by Kyle Wintersteen, Managing Editor, Delta Waterfowl Magazine
Today’s retriever training literature tends to focus on some rather advanced skills, such as land-water-land retrieves, handling to 200-yard blind falls, and even greater complexities. Certainly these capabilities increase the dog’s capacity as a conservation tool, but does the average hunter truly need or desire to reach that level? In my view, a duck dog can be considered perfectly adequate as long as it’s proficient with the following basic tasks.
Retrieves Seen, Marked Falls
If a retriever sees a bird smack the water’s surface, then he ought to go get it. This is the most basic tenet of retriever proficiency. In time, through training and hunting experience, most dogs worth their salt learn to mark and remember several seen falls at once. Chessies notoriously excel in this memory exercise.
Ideally every retriever should learn to take a line and hand signals from his master toward blind (unseen) falls. It’s the fastest route to recovering birds and resuming the hunt. Yet dogs lacking this skill might still be considered adequate, as long they can be led to the area of the fallen bird and commanded to “hunt dead.” The drawback to this routine is it consumes time and might allow crippled birds to escape. And if you’re in open water, well, fire up the outboard. However, we’re adhering to what constitutes an “adequate” duck dog, not a polished one.
Retrieves to Hand
The adequate dog delivers each duck into the hands of his master — or at the very least, into the blind or boat. Ducks dropped halfway to the blind defeat the purpose of sending the dog in the first place. And dropped, crippled birds pose a special issue. Some argue the solution is to “force-fetch” every retriever as a means to circumvent retrieve refusal. I part ways with some very accomplished trainers in this regard: I believe a duck dog can reach adequacy without being force-fetched. As long as the dog loves birds — which should come instinctively — and has positive early experiences with them, in my experience he isn’t likely to spit them out prematurely. In fact, many dogs would rather hold onto ducks longer than permitted.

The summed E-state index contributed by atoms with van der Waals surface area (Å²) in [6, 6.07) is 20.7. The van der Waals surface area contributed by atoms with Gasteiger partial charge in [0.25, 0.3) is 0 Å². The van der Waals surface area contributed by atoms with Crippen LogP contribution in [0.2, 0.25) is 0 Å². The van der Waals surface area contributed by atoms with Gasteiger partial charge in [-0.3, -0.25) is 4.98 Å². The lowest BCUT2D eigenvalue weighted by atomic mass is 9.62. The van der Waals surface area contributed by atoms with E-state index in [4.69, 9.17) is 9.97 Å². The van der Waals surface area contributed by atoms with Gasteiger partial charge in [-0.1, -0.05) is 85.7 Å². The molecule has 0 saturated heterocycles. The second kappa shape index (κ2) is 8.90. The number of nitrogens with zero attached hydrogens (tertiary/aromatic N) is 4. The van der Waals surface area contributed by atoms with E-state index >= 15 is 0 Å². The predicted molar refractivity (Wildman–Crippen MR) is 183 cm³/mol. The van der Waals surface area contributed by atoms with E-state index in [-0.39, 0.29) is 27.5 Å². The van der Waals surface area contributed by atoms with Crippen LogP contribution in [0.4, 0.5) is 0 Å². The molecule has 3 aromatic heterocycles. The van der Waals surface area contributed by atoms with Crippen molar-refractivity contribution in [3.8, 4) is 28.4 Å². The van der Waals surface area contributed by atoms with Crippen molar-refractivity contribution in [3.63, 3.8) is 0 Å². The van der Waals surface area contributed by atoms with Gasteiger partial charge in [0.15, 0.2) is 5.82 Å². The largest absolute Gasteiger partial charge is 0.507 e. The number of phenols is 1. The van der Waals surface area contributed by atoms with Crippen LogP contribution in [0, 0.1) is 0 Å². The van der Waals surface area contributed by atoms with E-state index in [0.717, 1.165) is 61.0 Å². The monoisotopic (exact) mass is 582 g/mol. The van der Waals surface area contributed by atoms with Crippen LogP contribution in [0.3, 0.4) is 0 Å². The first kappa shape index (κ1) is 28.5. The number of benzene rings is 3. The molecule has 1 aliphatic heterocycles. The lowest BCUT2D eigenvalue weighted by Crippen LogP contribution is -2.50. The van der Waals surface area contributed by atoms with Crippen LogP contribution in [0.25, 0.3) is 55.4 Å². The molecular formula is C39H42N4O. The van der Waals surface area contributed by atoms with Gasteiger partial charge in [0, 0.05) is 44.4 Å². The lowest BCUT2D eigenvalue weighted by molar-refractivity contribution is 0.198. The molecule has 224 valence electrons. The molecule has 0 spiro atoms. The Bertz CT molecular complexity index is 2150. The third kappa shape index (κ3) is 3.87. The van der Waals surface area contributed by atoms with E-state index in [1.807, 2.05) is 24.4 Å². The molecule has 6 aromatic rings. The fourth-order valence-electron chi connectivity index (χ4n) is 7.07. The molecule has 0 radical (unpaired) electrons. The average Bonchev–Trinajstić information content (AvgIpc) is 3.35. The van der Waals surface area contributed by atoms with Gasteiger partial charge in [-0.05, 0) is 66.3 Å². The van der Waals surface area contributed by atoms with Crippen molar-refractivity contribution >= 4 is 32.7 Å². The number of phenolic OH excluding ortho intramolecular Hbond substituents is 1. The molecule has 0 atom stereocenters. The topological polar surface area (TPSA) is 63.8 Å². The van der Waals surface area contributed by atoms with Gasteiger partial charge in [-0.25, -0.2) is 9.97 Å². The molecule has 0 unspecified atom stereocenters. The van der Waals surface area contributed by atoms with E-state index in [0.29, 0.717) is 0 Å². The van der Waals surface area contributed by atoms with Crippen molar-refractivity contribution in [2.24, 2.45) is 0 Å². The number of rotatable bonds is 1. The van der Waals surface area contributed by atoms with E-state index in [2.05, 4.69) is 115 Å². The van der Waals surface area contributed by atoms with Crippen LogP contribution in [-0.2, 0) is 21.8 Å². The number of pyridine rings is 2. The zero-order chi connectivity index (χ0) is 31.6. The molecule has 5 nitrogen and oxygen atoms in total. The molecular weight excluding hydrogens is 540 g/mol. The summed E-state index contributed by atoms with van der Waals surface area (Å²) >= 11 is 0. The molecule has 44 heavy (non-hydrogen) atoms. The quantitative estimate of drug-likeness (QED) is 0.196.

This one might seem obvious, but it’s an embarrassing experience for all involved when a duck dog is sent on a retrieve and returns with a decoy. Ensure the dog has retrieved a few bumpers or training birds through a decoy spread prior to hunting season.
Exhibits Moderate Steadiness
What do I mean by “moderate” steadiness? The adequate duck dog has some idea of the concept of steadiness (waiting to retrieve dead ducks until so commanded), but might require reinforcement with a check cord and e-collar. Dogs that frequently break can flare ducks and pose safety issues.
Shows Reasonable Blind Manners
A polished dog shakes off before re-entering the blind, and once commanded “place,” promptly relegates himself to his retriever stand or corner of the boat. The adequate dog needs only to avoid annoying fellow hunters and to sit relatively still. Jumping up on hunters, rifling through blind bags and — most especially — knocking over shotguns is unacceptable. As with steadying, a check cord and e-collar can prove useful to reinforce good manners. I’ve also found that crate-trained dogs take readily to a dog blind. With a modicum of training, they accept the familiar structure as their “place.”